Lastly, with so many good restaurants here, this neighborhood is also really suited to inviting our clients out to lunch or dinner after a meeting. You need good places to eat if you’re to cultivate ongoing relationships in an area.

What do you think the future is for Ginza? How can it preserve its connections with contemporary art?

HYAt the moment, I’m doing my best to work toward making this consumer neighborhood into a creative neighborhood. A creative town has a lot of talented people gathering together in it. In every city, museums are being set up to preserve the country’s legacy and offer people a source of inspiration. I’m working to cultivate places like that in Ginza.

I’m currently collaborating with a company to organize an international photography biennale here in Ginza. Ginza doesn’t have any large venue like the Pompidou Center in Paris, so I’m looking at how to borrow a number of companies’ spaces to make this kind of event happen.

I’m also organizing a window-display competition. The idea is to give an opportunity to the best students from six art universities to do the showroom design for ten companies in Ginza. This would give young people the opportunity to show in Ginza, and it would inject some new vitality into each company’s image. It would be different from the slick, professionally produced window displays you usually see and would offer something fresh with a bit more imagination.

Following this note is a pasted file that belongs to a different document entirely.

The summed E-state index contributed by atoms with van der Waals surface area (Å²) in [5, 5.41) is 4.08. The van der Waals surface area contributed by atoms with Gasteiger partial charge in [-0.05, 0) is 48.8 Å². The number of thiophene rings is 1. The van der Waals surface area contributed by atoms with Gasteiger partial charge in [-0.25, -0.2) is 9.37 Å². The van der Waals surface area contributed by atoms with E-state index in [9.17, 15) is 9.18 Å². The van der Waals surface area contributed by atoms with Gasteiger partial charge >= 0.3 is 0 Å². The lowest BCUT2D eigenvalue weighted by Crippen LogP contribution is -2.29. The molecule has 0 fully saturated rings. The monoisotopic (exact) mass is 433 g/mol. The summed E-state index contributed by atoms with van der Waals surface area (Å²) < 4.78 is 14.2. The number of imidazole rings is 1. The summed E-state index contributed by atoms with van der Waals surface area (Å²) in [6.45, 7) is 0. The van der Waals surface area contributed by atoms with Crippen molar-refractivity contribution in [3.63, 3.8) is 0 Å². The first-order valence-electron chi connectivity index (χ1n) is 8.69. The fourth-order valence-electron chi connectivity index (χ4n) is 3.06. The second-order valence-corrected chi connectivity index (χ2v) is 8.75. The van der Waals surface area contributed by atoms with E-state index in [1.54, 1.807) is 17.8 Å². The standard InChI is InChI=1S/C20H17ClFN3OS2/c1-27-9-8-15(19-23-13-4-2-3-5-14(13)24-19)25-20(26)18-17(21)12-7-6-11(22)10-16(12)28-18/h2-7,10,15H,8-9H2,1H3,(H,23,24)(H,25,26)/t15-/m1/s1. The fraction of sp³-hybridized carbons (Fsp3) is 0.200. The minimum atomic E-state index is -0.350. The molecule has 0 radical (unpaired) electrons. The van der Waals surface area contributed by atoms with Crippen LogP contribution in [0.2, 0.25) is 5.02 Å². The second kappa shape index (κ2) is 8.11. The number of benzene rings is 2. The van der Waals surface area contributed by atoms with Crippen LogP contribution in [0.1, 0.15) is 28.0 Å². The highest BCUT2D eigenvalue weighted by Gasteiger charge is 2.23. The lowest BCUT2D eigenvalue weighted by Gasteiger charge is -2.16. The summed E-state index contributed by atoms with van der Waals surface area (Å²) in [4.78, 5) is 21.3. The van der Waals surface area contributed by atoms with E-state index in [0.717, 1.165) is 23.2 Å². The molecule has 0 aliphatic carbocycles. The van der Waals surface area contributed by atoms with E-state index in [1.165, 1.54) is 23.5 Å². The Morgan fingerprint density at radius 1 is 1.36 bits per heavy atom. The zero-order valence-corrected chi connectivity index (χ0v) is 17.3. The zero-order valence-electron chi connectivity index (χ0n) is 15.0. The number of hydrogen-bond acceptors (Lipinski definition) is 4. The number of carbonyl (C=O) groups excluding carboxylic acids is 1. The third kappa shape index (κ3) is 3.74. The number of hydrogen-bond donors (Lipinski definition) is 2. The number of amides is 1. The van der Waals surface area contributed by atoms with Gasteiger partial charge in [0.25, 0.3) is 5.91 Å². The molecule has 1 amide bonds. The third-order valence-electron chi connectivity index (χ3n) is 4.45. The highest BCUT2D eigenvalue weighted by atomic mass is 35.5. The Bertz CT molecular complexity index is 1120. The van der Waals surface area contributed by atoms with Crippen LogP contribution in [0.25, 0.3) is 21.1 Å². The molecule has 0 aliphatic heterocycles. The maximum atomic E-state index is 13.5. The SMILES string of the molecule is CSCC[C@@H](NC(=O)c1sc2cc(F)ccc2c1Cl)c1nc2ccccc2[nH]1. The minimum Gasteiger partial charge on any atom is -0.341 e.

Do all the different corporations that sponsor art in and around Ginza cooperate with each other much?

HYNot really. They tend to keep to themselves. The Marunouchi area is run by the Mitsubishi people and Nihonbashi is run by Mitsui people. Ginza isn’t particularly dominated by any one company, but each of the major building owners have their influence. Japan is a bit tribal like that, which renders it hard to make things happen. But people in Ginza are beginning to realize that this is not the right way to work. Borderlessness has become the global standard of business practice now, and with spaces in both Ginza and Beijing, Tokyo Gallery + BTAP has to think in terms of a more international scope.

What does Tokyo Gallery + BTAP aim to achieve in its relations with the surrounding neighborhood and beyond?

HYI would like us to harness the talent of the people who are connected with us and feed it back into the local area. We have Korean and Chinese artists whose work has an impact on the people who come here, and it in turn may inspire people to go visit those countries. It’s this gallery’s job to cultivate a close relationship of artistic exchange between Japan, Korea and China.


  1. Held from March 15 to September 13, 1970 under the theme “Progress and Harmony for Mankind,” Expo ’70 was Japan’s first World’s Fair.